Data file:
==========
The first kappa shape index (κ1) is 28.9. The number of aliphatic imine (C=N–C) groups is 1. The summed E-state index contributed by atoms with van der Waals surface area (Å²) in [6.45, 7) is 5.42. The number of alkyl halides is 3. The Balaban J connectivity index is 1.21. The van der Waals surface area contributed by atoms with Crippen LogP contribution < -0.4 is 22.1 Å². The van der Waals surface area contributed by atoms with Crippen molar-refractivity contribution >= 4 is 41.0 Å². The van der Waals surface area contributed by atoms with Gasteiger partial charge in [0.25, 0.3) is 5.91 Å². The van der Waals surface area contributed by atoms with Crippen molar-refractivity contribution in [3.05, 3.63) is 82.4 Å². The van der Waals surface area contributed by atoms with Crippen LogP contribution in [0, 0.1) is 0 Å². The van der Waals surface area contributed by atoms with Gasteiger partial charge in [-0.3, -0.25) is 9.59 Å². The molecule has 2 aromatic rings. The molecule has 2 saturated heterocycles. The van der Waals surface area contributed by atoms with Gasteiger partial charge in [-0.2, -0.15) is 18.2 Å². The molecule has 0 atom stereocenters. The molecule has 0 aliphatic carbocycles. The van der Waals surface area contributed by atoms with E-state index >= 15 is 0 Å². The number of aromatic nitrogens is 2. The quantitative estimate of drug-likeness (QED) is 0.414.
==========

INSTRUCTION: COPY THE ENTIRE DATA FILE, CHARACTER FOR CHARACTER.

The first kappa shape index (κ1) is 28.9. The number of aliphatic imine (C=N–C) groups is 1. The summed E-state index contributed by atoms with van der Waals surface area (Å²) in [6.45, 7) is 5.42. The number of alkyl halides is 3. The Balaban J connectivity index is 1.21. The van der Waals surface area contributed by atoms with Crippen LogP contribution < -0.4 is 22.1 Å². The van der Waals surface area contributed by atoms with Crippen molar-refractivity contribution >= 4 is 41.0 Å². The van der Waals surface area contributed by atoms with Gasteiger partial charge in [0.25, 0.3) is 5.91 Å². The van der Waals surface area contributed by atoms with Crippen molar-refractivity contribution in [3.05, 3.63) is 82.4 Å². The van der Waals surface area contributed by atoms with Crippen LogP contribution in [0, 0.1) is 0 Å². The van der Waals surface area contributed by atoms with Gasteiger partial charge in [-0.3, -0.25) is 9.59 Å². The molecule has 2 aromatic rings. The molecule has 2 saturated heterocycles. The van der Waals surface area contributed by atoms with Gasteiger partial charge in [-0.2, -0.15) is 18.2 Å². The molecule has 0 atom stereocenters. The molecule has 0 aliphatic carbocycles. The van der Waals surface area contributed by atoms with E-state index >= 15 is 0 Å². The number of aromatic nitrogens is 2. The quantitative estimate of drug-likeness (QED) is 0.414.